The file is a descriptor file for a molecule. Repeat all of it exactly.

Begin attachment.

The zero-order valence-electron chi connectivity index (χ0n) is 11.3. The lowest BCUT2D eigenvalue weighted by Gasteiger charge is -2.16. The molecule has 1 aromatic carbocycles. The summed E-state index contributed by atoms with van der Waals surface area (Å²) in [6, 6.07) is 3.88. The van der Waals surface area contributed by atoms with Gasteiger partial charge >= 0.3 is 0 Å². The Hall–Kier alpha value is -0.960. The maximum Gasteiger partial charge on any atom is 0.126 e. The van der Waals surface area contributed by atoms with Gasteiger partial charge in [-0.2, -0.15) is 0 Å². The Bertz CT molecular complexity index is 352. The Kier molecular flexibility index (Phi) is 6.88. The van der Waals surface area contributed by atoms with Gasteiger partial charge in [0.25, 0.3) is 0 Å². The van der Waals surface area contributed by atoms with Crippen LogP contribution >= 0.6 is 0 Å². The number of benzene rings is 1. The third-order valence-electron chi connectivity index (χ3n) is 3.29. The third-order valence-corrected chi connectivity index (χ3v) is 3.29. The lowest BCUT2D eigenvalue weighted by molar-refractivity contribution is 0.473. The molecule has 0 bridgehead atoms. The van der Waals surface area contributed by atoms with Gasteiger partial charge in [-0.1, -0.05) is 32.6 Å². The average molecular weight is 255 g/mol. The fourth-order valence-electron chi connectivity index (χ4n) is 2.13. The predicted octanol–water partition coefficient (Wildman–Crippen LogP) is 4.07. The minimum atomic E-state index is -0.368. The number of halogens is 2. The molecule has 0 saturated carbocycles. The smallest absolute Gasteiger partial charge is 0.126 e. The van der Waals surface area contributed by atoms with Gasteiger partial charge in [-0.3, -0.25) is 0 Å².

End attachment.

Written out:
The zero-order valence-electron chi connectivity index (χ0n) is 11.3. The lowest BCUT2D eigenvalue weighted by Gasteiger charge is -2.16. The molecule has 1 aromatic carbocycles. The summed E-state index contributed by atoms with van der Waals surface area (Å²) in [6, 6.07) is 3.88. The van der Waals surface area contributed by atoms with Gasteiger partial charge >= 0.3 is 0 Å². The Hall–Kier alpha value is -0.960. The maximum Gasteiger partial charge on any atom is 0.126 e. The van der Waals surface area contributed by atoms with Gasteiger partial charge in [-0.2, -0.15) is 0 Å². The Bertz CT molecular complexity index is 352. The Kier molecular flexibility index (Phi) is 6.88. The van der Waals surface area contributed by atoms with Gasteiger partial charge in [0.25, 0.3) is 0 Å². The van der Waals surface area contributed by atoms with Crippen LogP contribution >= 0.6 is 0 Å². The number of benzene rings is 1. The third-order valence-electron chi connectivity index (χ3n) is 3.29. The third-order valence-corrected chi connectivity index (χ3v) is 3.29. The lowest BCUT2D eigenvalue weighted by molar-refractivity contribution is 0.473. The molecule has 0 bridgehead atoms. The van der Waals surface area contributed by atoms with Gasteiger partial charge in [-0.1, -0.05) is 32.6 Å². The average molecular weight is 255 g/mol. The fourth-order valence-electron chi connectivity index (χ4n) is 2.13. The predicted octanol–water partition coefficient (Wildman–Crippen LogP) is 4.07. The minimum atomic E-state index is -0.368. The number of halogens is 2. The molecule has 0 saturated carbocycles. The smallest absolute Gasteiger partial charge is 0.126 e. The van der Waals surface area contributed by atoms with Gasteiger partial charge in [-0.3, -0.25) is 0 Å².